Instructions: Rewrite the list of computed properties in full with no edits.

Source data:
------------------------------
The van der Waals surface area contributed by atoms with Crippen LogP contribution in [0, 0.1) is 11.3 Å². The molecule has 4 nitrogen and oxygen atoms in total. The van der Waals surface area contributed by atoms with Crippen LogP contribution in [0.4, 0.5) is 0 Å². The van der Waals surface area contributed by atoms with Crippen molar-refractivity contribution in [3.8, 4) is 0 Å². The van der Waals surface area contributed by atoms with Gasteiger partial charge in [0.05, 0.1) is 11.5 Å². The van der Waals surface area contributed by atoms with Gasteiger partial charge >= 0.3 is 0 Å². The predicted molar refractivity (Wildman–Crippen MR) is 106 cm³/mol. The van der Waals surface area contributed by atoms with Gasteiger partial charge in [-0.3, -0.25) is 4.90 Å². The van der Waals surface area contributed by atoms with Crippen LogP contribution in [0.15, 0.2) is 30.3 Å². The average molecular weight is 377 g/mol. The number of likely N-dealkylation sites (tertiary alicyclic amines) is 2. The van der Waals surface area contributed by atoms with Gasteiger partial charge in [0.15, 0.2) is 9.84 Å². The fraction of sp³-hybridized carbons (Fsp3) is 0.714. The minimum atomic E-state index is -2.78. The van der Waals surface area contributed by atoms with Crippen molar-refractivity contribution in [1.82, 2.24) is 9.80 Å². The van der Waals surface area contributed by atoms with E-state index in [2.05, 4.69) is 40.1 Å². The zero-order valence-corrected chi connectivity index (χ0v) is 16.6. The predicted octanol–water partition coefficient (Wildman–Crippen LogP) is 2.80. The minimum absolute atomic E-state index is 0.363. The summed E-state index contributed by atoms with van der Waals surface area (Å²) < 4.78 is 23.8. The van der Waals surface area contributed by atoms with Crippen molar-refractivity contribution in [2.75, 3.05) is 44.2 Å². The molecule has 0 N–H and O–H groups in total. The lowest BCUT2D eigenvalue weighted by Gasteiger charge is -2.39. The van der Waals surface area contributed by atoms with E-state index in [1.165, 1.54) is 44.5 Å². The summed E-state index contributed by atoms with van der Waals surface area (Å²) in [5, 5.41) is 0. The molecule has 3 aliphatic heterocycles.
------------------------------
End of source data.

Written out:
The van der Waals surface area contributed by atoms with Crippen LogP contribution in [0, 0.1) is 11.3 Å². The molecule has 4 nitrogen and oxygen atoms in total. The van der Waals surface area contributed by atoms with Crippen LogP contribution in [0.4, 0.5) is 0 Å². The van der Waals surface area contributed by atoms with Crippen molar-refractivity contribution in [3.8, 4) is 0 Å². The van der Waals surface area contributed by atoms with Gasteiger partial charge in [0.05, 0.1) is 11.5 Å². The van der Waals surface area contributed by atoms with Gasteiger partial charge >= 0.3 is 0 Å². The predicted molar refractivity (Wildman–Crippen MR) is 106 cm³/mol. The van der Waals surface area contributed by atoms with Gasteiger partial charge in [-0.3, -0.25) is 4.90 Å². The van der Waals surface area contributed by atoms with Crippen LogP contribution in [0.15, 0.2) is 30.3 Å². The average molecular weight is 377 g/mol. The number of likely N-dealkylation sites (tertiary alicyclic amines) is 2. The van der Waals surface area contributed by atoms with Gasteiger partial charge in [0.15, 0.2) is 9.84 Å². The fraction of sp³-hybridized carbons (Fsp3) is 0.714. The minimum atomic E-state index is -2.78. The van der Waals surface area contributed by atoms with Crippen molar-refractivity contribution in [1.82, 2.24) is 9.80 Å². The van der Waals surface area contributed by atoms with E-state index in [2.05, 4.69) is 40.1 Å². The zero-order valence-corrected chi connectivity index (χ0v) is 16.6. The predicted octanol–water partition coefficient (Wildman–Crippen LogP) is 2.80. The minimum absolute atomic E-state index is 0.363. The summed E-state index contributed by atoms with van der Waals surface area (Å²) < 4.78 is 23.8. The van der Waals surface area contributed by atoms with Crippen molar-refractivity contribution in [2.75, 3.05) is 44.2 Å². The molecule has 0 N–H and O–H groups in total. The lowest BCUT2D eigenvalue weighted by Gasteiger charge is -2.39. The van der Waals surface area contributed by atoms with E-state index in [1.165, 1.54) is 44.5 Å². The summed E-state index contributed by atoms with van der Waals surface area (Å²) in [5, 5.41) is 0. The molecule has 3 aliphatic heterocycles.